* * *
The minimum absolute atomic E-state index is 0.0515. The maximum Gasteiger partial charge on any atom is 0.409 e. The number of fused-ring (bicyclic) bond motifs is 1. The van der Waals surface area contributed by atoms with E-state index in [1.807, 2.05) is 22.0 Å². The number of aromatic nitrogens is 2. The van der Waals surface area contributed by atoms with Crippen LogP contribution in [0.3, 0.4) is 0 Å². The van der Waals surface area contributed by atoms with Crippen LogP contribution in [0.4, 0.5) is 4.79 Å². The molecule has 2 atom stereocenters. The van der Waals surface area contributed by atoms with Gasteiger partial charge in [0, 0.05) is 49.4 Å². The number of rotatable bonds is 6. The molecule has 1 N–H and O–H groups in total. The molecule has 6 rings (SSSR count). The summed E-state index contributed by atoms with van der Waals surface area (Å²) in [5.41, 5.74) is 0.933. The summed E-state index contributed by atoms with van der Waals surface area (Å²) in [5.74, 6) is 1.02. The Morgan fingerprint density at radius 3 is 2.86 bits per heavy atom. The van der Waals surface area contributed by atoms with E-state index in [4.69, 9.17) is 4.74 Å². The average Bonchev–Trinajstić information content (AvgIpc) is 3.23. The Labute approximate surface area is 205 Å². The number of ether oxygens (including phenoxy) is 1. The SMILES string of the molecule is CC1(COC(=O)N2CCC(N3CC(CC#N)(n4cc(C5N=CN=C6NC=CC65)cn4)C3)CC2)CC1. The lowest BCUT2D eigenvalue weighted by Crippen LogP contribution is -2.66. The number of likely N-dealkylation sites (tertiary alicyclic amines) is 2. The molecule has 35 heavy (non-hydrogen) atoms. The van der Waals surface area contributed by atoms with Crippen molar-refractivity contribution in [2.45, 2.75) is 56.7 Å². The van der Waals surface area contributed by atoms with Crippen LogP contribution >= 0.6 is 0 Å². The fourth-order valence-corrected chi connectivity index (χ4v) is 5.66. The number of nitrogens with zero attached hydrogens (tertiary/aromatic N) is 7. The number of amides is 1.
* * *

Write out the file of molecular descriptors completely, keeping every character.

The minimum absolute atomic E-state index is 0.0515. The maximum Gasteiger partial charge on any atom is 0.409 e. The number of fused-ring (bicyclic) bond motifs is 1. The van der Waals surface area contributed by atoms with E-state index in [1.807, 2.05) is 22.0 Å². The number of aromatic nitrogens is 2. The van der Waals surface area contributed by atoms with Crippen LogP contribution in [0.3, 0.4) is 0 Å². The van der Waals surface area contributed by atoms with Crippen LogP contribution in [0.4, 0.5) is 4.79 Å². The molecule has 2 atom stereocenters. The van der Waals surface area contributed by atoms with Gasteiger partial charge in [0, 0.05) is 49.4 Å². The number of rotatable bonds is 6. The molecule has 1 N–H and O–H groups in total. The molecule has 6 rings (SSSR count). The summed E-state index contributed by atoms with van der Waals surface area (Å²) in [5.41, 5.74) is 0.933. The summed E-state index contributed by atoms with van der Waals surface area (Å²) in [5.74, 6) is 1.02. The Morgan fingerprint density at radius 3 is 2.86 bits per heavy atom. The van der Waals surface area contributed by atoms with E-state index in [4.69, 9.17) is 4.74 Å². The average Bonchev–Trinajstić information content (AvgIpc) is 3.23. The Labute approximate surface area is 205 Å². The number of ether oxygens (including phenoxy) is 1. The SMILES string of the molecule is CC1(COC(=O)N2CCC(N3CC(CC#N)(n4cc(C5N=CN=C6NC=CC65)cn4)C3)CC2)CC1. The lowest BCUT2D eigenvalue weighted by Crippen LogP contribution is -2.66. The number of likely N-dealkylation sites (tertiary alicyclic amines) is 2. The molecule has 35 heavy (non-hydrogen) atoms. The van der Waals surface area contributed by atoms with Crippen molar-refractivity contribution in [2.45, 2.75) is 56.7 Å². The van der Waals surface area contributed by atoms with Crippen LogP contribution >= 0.6 is 0 Å². The fourth-order valence-corrected chi connectivity index (χ4v) is 5.66. The number of nitrogens with zero attached hydrogens (tertiary/aromatic N) is 7. The number of amides is 1.